Many Bangkok agents focus on their property databases – either growing enormous lists or marketing the same limited portfolio to everyone. (To find out why, see my blog post on
what makes a good real estate agent in Bangkok). I don’t. Instead, I offer a highly professional, ethical bespoke service that focuses all my attention on my customers – from helping them find their perfect home, to negotiating with the landlord, and acting as their special agent throughout the contracted period and beyond. That’s why so many of my clients become my friends. But don’t take my word for it; see what my customers say here. In short, I love what I do, I work extremely hard, and I never give up!
The main difference with many western countries (such as Australia where I’m from, for example) is that there is usually no exclusive contract between an owner and an agent. This means all agents can in theory access all available properties, which is why you find many of the same properties listed on many different websites. As a result owners tend to use a number of agents to sell or rent their property – in fact, as many as possible in the hope one of them will find a buyer or tenant. Unfortunately this results in low service standards, with many agents acting as part-time freelance opportunists. This is exactly what 1D Property is NOT about! We believe you need only one highly professional agent that’s prepared to work extremely hard to find your perfect home in Bangkok. Yes, the industry here is different from what you may be used to at home, but that doesn’t mean you need to accept poor ethical standards and low-quality service.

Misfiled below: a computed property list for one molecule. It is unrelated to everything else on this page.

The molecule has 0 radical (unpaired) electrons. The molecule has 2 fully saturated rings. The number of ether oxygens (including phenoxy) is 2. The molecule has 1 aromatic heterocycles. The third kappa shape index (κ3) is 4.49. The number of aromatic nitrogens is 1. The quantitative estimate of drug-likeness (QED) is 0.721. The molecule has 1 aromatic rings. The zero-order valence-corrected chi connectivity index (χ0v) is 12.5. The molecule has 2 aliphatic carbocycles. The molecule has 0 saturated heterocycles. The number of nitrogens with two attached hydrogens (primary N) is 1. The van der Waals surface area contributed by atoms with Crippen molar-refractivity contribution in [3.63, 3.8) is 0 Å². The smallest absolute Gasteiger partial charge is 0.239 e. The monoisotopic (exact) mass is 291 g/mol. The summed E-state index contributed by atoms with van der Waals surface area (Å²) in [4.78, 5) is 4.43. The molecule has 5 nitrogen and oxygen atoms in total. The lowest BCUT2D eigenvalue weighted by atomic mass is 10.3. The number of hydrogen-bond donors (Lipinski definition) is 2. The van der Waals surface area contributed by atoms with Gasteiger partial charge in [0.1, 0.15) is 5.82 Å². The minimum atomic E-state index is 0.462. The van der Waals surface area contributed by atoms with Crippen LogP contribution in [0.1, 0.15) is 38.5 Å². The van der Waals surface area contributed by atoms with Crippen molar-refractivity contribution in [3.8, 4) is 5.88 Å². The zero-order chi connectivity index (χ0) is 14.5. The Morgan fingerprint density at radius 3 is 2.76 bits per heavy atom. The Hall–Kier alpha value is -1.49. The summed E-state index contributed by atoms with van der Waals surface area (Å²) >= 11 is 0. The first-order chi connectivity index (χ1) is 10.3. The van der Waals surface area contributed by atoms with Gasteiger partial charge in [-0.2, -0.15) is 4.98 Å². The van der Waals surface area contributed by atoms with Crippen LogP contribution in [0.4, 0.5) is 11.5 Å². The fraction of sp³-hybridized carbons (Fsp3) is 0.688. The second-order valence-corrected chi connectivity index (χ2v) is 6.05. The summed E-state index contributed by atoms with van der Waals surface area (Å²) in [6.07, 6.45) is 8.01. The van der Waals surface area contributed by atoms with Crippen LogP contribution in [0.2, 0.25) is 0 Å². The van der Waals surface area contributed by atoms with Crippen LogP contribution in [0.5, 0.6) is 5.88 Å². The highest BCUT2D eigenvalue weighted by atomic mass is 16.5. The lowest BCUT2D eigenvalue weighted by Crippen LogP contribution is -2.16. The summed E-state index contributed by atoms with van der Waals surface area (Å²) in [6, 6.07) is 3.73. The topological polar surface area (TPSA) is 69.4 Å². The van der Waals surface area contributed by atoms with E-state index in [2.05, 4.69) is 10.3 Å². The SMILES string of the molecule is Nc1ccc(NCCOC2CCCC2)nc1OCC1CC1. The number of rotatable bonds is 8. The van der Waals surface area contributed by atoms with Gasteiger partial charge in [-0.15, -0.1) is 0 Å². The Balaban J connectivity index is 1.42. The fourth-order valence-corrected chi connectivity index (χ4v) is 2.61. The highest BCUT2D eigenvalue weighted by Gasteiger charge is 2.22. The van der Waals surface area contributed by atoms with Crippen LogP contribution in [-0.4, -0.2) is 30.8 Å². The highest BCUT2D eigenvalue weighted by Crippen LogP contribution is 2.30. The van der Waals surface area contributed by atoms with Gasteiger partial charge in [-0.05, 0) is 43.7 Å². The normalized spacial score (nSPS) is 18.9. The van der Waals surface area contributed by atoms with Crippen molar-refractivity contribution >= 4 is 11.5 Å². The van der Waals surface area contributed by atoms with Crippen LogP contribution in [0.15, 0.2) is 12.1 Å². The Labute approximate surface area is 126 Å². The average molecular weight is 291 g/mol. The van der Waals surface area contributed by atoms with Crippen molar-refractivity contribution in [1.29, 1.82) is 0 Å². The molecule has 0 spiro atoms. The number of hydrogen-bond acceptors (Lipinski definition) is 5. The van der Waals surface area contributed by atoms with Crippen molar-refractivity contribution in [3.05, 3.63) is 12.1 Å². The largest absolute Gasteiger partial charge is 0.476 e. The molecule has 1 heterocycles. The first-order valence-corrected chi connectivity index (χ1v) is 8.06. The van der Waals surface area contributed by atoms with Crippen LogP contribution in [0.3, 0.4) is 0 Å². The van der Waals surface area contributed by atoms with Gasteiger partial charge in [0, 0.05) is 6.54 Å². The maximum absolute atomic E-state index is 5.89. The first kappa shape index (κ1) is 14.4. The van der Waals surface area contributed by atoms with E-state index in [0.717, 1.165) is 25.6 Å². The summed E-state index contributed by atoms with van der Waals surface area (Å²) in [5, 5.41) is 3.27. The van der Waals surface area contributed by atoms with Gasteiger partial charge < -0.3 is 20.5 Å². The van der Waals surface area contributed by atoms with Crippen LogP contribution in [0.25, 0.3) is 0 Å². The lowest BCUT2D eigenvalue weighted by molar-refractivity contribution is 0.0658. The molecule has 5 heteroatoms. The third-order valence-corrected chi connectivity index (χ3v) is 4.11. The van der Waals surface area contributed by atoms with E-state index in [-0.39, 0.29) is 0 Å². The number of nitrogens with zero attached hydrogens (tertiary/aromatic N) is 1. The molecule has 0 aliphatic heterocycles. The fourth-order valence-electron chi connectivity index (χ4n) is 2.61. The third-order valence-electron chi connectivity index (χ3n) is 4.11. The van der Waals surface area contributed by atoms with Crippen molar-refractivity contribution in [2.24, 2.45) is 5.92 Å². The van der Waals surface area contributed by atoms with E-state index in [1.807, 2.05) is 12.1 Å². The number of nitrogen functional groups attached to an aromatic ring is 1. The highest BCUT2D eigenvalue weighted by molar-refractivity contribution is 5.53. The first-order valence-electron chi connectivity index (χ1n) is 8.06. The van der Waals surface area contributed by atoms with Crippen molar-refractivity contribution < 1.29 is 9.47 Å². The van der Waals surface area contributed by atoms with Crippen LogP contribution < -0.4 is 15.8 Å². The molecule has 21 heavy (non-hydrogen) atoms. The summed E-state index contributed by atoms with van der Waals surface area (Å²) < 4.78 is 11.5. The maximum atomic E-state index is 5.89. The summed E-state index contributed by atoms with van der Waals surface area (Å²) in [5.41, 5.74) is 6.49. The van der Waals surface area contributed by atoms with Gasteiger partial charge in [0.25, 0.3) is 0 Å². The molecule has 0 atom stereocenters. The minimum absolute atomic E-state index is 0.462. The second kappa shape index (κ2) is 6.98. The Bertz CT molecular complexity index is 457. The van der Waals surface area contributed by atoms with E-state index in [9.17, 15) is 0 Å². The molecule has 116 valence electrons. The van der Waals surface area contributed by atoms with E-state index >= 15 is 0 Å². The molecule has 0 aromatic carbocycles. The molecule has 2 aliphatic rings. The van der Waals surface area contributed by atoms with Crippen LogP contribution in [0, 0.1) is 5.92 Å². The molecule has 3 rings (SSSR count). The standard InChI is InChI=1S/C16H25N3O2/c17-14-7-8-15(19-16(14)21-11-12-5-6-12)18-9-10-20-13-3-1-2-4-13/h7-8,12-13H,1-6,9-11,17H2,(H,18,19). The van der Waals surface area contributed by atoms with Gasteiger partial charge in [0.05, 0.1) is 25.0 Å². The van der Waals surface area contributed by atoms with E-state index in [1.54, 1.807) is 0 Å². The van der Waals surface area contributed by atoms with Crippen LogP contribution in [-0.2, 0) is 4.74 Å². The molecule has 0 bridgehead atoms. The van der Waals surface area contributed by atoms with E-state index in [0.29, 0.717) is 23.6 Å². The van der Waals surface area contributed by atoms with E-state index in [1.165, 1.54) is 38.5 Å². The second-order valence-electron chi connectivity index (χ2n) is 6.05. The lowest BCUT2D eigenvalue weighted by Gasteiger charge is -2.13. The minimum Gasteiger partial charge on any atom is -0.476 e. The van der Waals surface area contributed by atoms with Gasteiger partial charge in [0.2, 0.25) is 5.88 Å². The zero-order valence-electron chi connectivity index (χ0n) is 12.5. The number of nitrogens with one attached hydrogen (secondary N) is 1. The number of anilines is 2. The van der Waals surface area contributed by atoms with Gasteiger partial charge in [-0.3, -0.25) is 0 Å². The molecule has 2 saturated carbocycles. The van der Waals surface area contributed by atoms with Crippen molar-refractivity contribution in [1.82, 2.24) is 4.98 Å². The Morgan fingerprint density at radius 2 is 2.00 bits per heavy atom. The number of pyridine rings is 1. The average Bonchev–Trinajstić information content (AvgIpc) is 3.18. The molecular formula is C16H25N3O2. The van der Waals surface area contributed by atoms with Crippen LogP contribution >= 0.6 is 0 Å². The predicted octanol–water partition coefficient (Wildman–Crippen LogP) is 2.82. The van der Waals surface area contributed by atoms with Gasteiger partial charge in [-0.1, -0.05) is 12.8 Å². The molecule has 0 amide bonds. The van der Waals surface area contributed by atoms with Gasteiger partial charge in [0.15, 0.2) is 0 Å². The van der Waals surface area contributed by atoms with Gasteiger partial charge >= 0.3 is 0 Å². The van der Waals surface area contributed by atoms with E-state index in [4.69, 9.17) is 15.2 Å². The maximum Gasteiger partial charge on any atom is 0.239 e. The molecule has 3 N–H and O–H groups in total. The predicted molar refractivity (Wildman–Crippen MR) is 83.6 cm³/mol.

Wandee is my formal name and the inspiration behind my 1D logo. It means “good day” in Thai. However, most Thais are generally called by their nickname, even in quite formal situations, e.g. Lek (small), Fon (rain), Poo (crab), etc. Lek is often given to the youngest child, but because I’m also Australian my nickname has evolved into “Lekky” over the years!
Don’t worry. I don’t put all my properties on my website, and we’re often quite slow to upload our new listings because we’re much more focused on servicing our customers. The property search tool is useful but it isn’t at the core of 1D Property’s personal service. Looking after the customer by providing a truly professional, personal and bespoke service is much more important to us! Most properties in Bangkok are accessible to all agents so I would much rather focus our efforts on finding your perfect home and then pull out all the stops to secure it for you.